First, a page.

The International Agency for Research on Cancer, or IARC, is part of the World Health Organization. It lists talc used on the genitals as a possible human carcinogen, particularly talc that could be contaminated with asbestos. (17)

There are no medically necessary uses for talc powder in cosmetics or baby products, so opting for talc-free versions seems to be the safest approach.

Concern over talc is brewing outside of the United States, too. The Canadian government recently announced that it is “considering measures that would prohibit or restrict the use of talc” due to its impact on human health, particularly among females. (18)

The bottom line is that there is no definitive proof linking talc powder and cancer, but there is mounting evidence that it’s a risky product to use. Note, there is conclusive proof that asbestos is a dangerous carcinogen, and talc-containing products have in the past included asbestos. (19)

There are no medically necessary uses for talc powder in cosmetics or baby products, so opting for talc-free versions seems to be the safest approach.

Healthier Alternatives to Talc

Tapioca-Arrowroot-Starch.jpgTalc is a mineral that provides a soft, moisture-wicking effect in cosmetic and body care products. You’ll find it in products like:

  • Baby powder
  • Blush
  • Powder
  • Eye shadow
  • Bronzer
  • Foundation

The FDA offers a complete list of products that contain talc, including makeup from Maybelline, Physician’s Formula, Revlon, Cover Girl, Almay, and Clinique. (20)

You can replace talc easily by using alternative products. Baby powder that is made from cornstarch, arrowroot, or tapioca starch instead of talc avoids the risk of asbestos contamination.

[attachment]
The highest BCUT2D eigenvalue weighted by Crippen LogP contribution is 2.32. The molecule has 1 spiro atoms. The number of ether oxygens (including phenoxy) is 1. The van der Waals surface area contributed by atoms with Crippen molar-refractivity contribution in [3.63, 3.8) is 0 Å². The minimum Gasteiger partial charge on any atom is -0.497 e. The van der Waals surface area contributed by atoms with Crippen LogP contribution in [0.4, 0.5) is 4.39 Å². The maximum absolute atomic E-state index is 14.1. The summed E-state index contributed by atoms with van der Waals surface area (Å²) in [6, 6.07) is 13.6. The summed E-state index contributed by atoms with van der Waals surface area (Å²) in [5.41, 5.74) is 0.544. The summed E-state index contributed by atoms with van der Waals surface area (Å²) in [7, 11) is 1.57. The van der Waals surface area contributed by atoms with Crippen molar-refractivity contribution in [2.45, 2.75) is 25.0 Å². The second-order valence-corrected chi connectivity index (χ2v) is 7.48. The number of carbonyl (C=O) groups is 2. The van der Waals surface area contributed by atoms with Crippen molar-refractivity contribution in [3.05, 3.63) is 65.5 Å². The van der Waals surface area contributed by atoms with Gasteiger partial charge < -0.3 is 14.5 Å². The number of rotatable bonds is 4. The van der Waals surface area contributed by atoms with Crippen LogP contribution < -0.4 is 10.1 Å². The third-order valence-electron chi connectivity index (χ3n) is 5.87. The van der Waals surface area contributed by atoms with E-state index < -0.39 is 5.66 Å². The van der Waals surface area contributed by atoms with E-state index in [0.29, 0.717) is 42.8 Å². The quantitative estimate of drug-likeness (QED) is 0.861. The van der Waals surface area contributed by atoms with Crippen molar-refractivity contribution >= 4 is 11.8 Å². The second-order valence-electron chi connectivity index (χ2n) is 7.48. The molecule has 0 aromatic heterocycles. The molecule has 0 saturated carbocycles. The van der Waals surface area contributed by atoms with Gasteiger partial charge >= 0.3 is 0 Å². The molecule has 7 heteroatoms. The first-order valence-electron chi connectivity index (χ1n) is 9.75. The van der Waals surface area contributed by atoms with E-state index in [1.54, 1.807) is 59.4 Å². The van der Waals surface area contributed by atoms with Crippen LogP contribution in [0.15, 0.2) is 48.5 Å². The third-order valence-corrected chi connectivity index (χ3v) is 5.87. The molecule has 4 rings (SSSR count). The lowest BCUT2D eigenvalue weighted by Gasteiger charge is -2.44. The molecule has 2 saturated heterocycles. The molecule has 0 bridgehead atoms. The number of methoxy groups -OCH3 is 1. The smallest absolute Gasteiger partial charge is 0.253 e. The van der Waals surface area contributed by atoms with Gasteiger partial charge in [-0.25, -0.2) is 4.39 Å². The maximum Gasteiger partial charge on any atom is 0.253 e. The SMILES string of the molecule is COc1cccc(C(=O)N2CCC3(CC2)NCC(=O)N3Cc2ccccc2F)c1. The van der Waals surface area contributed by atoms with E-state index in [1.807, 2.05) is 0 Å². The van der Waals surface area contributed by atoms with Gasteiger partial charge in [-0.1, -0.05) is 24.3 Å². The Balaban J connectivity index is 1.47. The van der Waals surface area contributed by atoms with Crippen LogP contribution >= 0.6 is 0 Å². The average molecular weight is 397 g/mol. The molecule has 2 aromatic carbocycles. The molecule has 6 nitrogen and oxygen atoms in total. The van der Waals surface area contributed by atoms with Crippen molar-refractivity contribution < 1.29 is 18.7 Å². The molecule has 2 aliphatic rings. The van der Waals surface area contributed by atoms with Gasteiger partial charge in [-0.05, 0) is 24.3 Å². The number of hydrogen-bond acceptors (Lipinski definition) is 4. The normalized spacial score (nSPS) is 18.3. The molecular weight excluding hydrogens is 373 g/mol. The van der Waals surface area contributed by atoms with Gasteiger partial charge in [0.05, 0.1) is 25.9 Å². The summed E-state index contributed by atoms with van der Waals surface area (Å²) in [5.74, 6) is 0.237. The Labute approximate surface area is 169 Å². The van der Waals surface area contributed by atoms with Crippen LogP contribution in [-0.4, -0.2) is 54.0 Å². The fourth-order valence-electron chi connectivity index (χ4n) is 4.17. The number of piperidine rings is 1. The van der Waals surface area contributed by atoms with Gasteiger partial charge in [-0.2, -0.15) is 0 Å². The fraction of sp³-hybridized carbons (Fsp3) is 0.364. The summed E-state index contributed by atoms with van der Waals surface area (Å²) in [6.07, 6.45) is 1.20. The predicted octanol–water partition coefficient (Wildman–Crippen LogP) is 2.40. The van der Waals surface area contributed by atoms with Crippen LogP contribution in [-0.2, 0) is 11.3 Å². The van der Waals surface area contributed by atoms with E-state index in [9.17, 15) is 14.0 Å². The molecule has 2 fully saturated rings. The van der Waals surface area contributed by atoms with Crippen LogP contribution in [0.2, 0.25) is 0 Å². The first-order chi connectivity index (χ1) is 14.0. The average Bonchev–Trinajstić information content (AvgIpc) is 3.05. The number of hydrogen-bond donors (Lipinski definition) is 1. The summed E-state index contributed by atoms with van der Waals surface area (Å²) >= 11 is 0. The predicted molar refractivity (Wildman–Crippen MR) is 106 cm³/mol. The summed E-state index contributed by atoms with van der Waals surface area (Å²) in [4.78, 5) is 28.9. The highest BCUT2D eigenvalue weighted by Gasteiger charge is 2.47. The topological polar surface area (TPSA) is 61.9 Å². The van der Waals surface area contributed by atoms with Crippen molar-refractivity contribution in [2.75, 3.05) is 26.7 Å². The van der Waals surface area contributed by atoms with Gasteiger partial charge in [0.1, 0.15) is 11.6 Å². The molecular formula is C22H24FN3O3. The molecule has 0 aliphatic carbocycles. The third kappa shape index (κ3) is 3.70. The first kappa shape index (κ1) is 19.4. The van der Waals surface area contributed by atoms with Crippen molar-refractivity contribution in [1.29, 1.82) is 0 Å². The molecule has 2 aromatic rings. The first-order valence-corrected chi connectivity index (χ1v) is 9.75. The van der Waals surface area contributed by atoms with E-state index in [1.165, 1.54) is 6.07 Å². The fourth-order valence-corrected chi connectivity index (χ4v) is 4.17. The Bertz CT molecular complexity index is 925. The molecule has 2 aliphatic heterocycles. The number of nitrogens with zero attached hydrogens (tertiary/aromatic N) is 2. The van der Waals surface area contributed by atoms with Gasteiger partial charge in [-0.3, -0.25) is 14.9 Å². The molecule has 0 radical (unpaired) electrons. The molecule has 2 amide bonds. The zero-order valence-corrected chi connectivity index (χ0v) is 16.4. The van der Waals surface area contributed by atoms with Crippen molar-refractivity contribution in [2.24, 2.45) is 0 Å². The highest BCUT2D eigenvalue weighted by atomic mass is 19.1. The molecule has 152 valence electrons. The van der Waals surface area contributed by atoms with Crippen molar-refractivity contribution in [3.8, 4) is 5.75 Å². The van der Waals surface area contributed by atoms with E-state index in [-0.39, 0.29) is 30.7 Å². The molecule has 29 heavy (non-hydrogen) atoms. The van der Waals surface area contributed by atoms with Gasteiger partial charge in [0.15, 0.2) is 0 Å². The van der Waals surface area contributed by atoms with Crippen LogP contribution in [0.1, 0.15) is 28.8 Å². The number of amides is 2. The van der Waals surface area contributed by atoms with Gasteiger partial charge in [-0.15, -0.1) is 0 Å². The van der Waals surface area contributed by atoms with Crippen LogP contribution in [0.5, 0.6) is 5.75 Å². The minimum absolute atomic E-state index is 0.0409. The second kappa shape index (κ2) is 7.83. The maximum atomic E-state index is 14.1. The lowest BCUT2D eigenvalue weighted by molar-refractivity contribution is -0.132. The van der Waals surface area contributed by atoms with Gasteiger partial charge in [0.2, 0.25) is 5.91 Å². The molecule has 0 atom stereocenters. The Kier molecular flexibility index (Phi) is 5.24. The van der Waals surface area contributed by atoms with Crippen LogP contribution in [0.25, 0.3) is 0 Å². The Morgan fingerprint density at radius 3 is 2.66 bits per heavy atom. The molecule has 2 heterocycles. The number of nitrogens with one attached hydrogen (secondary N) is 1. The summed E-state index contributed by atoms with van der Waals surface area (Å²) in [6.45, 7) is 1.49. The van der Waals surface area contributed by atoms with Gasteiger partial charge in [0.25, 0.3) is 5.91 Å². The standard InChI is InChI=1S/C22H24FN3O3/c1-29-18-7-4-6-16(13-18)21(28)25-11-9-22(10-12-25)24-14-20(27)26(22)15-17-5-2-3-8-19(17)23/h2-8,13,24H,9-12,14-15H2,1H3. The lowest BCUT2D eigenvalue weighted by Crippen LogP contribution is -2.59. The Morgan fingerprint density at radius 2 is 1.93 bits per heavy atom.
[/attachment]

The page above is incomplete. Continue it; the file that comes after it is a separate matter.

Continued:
You can also use a zinc-based diaper cream instead of a powder to avoid chafing and irritation, or even an oil-based ointment when needed.

Tip: If you want to DIY your own baby powder, simply combine ½ cup arrowroot powder with ¼ cup baking soda. Use as little as you need to be effective. If you store it in a cool, dry place, the powder will last indefinitely.

For cosmetic alternatives, choose one of a handful of companies that are committed to making talc-free products, like Pacifica, Honest Beauty, and Shea Moisture.

Bottom Line

Talc lends a soft feel to cosmetic and body care products, but it might not be entirely safe. We know that when it’s contaminated with asbestos, it can cause serious health issues, but research isn’t 100 percent clear on whether pure talc is problematic or not.

We recommend looking for talc-free alternatives and remember to be your own health advocate. While the government hasn’t found conclusive evidence to link talc with health issues, that doesn’t mean it’s proven to be safe.

(Get More Health News: Your Favorite Cereal is Probably Full of Glyphosate – Check This List)